When ABC announced that the comedy Happy Endings was being moved to Friday nights, most observers assumed that was the end for the critically acclaimed show; Friday night in television is known as the “death slot.” Happy Endings, which begins its Friday run on March 29, is the latest in a long line of shows that have been banished to Friday night, and fans have learned to dread it: when the sci-fi show Fringe was moved to the slot a few years ago, the network made a joke of it with the advertising tag line: “You may think Friday night is dead, but we’re going to re-animate it.” Today, that scenario might be coming true; in an era when most nights of TV are in trouble, the worst night of the week may not be quite so bad.
Because Friday is a night when few people stay home to watch TV, networks rarely program their most promising shows there: when CSI became an unexpected hit on Fridays, the network moved it to another day. Otherwise, Friday night, which formerly played host to megahits like Dallas and The Dukes of Hazzard, is now a place for shows that aren’t doing well, or don’t require much promotion; Stephen Bowie, a TV historian who runs the Classic TV History blog, says networks may have decided this was a night when “the most desirable audience was out partying.” But recently, some success stories have emerged. Grimm, a supernatural mystery on NBC, is one of the network’s few popular scripted shows, and Shark Tank, ABC’s remake of a reality franchise that has already appeared in Canada as Dragons’ Den, has seen its Friday ratings go up every season.
What does it take to succeed on Fridays? It may help to appeal to people who are most likely to be home: children. One of the last successful and profitable Friday lineups was ABC’s “TGIF” in the 1990s, where writers were asked to make shows for kids and their parents. Michael Price, a writer and producer for The Simpsons who wrote for the ABC comedy Teen Angel, recalls, “We all knew going in that it was specifically a TGIF show, meant to complement the established TGIF shows,” such as Boy Meets World. And the writers tried to please themselves while “always keeping in mind that we were a show aimed at the whole family.”
Today, cable networks already program shows like Degrassi on Friday, and broadcast networks may be rediscovering the idea that it can be a night for young people. While Grimm is violent, its fairy-tale setting has family appeal, and so does Shark Tank, where two recent contestants were people who wanted to throw disco dance parties for kids. Meanwhile, ABC this season launched a Friday block with family-friendly comedies starring middle-aged sitcom stars Tim Allen and Reba McEntire, in a deliberate throwback to the TGIF days.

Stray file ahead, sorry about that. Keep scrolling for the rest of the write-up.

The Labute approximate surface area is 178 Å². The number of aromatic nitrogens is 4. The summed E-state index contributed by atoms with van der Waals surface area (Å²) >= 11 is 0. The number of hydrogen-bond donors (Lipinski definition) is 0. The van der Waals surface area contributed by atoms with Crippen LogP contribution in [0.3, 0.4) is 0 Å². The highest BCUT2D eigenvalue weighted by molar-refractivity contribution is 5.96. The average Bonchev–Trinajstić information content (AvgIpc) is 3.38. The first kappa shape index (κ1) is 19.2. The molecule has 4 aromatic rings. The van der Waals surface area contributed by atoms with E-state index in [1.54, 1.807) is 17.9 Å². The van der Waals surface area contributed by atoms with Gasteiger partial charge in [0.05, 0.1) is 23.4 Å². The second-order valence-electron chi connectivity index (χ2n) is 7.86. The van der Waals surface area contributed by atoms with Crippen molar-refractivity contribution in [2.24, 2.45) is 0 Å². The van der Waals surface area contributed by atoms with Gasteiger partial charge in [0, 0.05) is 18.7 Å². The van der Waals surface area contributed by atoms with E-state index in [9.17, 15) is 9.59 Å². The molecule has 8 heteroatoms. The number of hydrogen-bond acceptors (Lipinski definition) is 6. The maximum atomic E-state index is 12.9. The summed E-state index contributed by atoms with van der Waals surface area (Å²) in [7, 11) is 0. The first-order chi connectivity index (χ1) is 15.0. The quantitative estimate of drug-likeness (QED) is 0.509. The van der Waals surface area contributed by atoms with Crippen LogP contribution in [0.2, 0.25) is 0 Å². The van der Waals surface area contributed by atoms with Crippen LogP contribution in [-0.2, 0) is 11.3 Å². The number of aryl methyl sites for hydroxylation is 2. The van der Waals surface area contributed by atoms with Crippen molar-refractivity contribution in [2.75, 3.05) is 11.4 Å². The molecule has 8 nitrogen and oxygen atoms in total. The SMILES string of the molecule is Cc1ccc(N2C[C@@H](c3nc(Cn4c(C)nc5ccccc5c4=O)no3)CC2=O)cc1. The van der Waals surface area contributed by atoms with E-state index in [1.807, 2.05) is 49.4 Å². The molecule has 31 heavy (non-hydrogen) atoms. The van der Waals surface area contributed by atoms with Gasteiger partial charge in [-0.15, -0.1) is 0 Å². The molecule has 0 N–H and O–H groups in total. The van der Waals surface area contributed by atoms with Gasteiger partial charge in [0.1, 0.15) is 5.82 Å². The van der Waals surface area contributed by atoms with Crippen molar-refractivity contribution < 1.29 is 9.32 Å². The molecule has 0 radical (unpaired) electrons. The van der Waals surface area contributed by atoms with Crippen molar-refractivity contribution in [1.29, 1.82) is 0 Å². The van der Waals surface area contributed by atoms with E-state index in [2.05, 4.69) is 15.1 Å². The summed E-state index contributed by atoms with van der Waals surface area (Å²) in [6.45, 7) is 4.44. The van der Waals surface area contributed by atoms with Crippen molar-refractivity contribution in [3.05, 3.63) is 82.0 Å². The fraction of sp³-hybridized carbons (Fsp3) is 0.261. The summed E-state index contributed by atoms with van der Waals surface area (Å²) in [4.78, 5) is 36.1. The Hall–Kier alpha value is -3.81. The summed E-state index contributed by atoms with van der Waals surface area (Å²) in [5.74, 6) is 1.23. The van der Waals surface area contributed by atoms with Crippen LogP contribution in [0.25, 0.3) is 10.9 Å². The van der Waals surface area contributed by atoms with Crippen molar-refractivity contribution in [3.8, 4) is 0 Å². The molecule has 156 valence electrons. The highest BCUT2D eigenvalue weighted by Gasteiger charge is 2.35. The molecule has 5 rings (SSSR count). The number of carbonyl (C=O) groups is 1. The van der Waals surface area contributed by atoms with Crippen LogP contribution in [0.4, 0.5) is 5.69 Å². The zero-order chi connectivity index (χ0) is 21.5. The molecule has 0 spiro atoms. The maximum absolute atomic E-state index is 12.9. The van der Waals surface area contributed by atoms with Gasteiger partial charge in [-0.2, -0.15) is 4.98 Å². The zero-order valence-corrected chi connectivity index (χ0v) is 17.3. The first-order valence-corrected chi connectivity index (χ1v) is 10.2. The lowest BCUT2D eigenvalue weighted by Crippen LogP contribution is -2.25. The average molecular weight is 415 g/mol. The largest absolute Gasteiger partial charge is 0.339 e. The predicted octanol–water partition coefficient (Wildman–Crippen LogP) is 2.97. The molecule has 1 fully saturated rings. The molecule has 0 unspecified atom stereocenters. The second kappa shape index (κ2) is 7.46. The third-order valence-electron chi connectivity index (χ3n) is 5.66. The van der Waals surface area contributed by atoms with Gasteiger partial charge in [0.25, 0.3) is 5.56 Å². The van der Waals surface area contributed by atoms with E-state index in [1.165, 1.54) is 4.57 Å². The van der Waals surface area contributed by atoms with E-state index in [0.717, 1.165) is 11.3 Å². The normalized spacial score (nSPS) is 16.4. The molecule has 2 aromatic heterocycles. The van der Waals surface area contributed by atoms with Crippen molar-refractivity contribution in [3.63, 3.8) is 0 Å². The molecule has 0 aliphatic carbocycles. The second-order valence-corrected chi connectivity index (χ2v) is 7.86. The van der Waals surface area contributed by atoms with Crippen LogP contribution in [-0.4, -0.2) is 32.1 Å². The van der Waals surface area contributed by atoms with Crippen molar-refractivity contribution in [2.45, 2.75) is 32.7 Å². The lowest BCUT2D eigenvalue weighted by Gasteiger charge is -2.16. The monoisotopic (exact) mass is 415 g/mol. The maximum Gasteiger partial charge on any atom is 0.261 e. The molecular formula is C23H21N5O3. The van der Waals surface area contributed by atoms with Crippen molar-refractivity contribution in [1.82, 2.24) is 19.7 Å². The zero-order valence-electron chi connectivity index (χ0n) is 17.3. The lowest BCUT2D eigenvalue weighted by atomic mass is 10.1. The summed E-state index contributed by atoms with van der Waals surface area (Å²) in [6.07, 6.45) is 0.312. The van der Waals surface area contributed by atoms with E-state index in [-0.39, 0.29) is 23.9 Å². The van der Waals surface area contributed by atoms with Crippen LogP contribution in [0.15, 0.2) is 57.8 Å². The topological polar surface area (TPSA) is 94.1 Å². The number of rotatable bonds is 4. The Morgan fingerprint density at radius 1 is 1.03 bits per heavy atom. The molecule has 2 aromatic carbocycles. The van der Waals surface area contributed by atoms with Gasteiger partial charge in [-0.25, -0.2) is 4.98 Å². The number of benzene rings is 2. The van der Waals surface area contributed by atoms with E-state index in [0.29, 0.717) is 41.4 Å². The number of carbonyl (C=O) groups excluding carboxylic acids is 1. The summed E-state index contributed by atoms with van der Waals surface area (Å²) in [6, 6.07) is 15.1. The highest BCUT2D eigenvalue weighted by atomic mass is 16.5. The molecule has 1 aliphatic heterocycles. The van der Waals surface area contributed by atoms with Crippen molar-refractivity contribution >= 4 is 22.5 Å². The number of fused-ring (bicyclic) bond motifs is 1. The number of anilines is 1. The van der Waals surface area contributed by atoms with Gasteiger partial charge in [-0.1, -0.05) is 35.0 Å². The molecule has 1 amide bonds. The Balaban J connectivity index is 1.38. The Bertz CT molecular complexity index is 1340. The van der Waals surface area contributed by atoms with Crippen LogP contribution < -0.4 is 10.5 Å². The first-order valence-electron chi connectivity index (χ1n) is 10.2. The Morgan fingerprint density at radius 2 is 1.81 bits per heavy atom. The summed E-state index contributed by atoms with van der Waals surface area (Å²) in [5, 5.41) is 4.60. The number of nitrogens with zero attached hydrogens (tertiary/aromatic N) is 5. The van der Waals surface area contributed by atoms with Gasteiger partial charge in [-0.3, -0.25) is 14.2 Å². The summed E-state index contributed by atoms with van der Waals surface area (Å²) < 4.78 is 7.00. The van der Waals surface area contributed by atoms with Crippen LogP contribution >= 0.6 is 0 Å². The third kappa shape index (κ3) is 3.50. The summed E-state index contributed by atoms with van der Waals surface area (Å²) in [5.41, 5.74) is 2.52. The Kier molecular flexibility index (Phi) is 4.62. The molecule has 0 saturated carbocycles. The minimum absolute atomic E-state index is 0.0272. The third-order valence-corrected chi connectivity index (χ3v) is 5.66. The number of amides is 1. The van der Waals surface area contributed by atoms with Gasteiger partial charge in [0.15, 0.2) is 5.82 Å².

The ability of Fridays to attract family audiences won’t help an adult comedy like Happy Endings. But because Friday ratings are so low, a network can use the lowered expectations to keep its favourite shows alive. When Fringe was moved to Fridays, it was already in danger of cancellation. On Friday, its ratings continued to be poor, but it managed to get to 100 episodes and end its run this year with a preplanned series finale. If Happy Endings can get the same ratings it usually does, it might not look as bad on Friday as it does elsewhere.
But Friday remains in business as a dumping ground for shows that, as Bowie puts it, are parked there “because it seems like the networks didn’t know where else to dump them.” Fox bought the Kiefer Sutherland drama Touch to great fanfare last year; the same network moved it to Friday this year to burn off a disappointing second season. Still, even if Fridays haven’t gotten back to the glory days of TGIF shows, today’s lineups may be reviving the idea that there is something worth watching on the night—as long as the network doesn’t try to have a hit with its most challenging or intellectual programming. “It seemed like the dumbest and trashiest shows landed on Friday,” Bowie explains. The Incredible Hulk, Manimal and Knight Rider all aired on Fridays. “Which makes sense: the end of the work week is when you’d most crave escapism, right?”